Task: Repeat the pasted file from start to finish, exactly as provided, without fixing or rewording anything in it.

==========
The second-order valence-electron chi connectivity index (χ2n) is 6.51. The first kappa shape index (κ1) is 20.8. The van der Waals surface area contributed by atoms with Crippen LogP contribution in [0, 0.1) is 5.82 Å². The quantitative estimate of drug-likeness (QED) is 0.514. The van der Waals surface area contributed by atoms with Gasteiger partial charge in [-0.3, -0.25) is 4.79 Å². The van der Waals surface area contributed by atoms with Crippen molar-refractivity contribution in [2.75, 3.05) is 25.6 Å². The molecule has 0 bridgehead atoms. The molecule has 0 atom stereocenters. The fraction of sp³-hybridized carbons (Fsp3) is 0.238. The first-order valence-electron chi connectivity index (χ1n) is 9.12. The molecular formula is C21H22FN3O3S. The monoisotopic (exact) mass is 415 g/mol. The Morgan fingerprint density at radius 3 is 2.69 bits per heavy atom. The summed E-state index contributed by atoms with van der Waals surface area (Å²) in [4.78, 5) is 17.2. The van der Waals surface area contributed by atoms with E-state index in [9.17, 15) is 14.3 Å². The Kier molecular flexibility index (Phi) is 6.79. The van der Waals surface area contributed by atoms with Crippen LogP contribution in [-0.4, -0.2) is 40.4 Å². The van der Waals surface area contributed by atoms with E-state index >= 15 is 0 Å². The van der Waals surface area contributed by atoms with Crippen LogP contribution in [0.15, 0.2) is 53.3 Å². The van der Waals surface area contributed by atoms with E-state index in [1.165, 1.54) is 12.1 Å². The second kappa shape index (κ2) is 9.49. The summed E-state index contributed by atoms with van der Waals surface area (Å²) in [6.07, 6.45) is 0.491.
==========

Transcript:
The second-order valence-electron chi connectivity index (χ2n) is 6.51. The first kappa shape index (κ1) is 20.8. The van der Waals surface area contributed by atoms with Crippen LogP contribution in [0, 0.1) is 5.82 Å². The quantitative estimate of drug-likeness (QED) is 0.514. The van der Waals surface area contributed by atoms with Gasteiger partial charge in [-0.3, -0.25) is 4.79 Å². The van der Waals surface area contributed by atoms with Crippen molar-refractivity contribution in [2.75, 3.05) is 25.6 Å². The molecule has 0 bridgehead atoms. The molecule has 0 atom stereocenters. The fraction of sp³-hybridized carbons (Fsp3) is 0.238. The first-order valence-electron chi connectivity index (χ1n) is 9.12. The molecular formula is C21H22FN3O3S. The monoisotopic (exact) mass is 415 g/mol. The Morgan fingerprint density at radius 3 is 2.69 bits per heavy atom. The summed E-state index contributed by atoms with van der Waals surface area (Å²) in [4.78, 5) is 17.2. The van der Waals surface area contributed by atoms with E-state index in [9.17, 15) is 14.3 Å². The Kier molecular flexibility index (Phi) is 6.79. The van der Waals surface area contributed by atoms with Crippen LogP contribution in [-0.4, -0.2) is 40.4 Å². The van der Waals surface area contributed by atoms with E-state index >= 15 is 0 Å². The van der Waals surface area contributed by atoms with Crippen LogP contribution in [0.15, 0.2) is 53.3 Å². The van der Waals surface area contributed by atoms with E-state index in [1.165, 1.54) is 12.1 Å². The second kappa shape index (κ2) is 9.49. The summed E-state index contributed by atoms with van der Waals surface area (Å²) in [6.07, 6.45) is 0.491.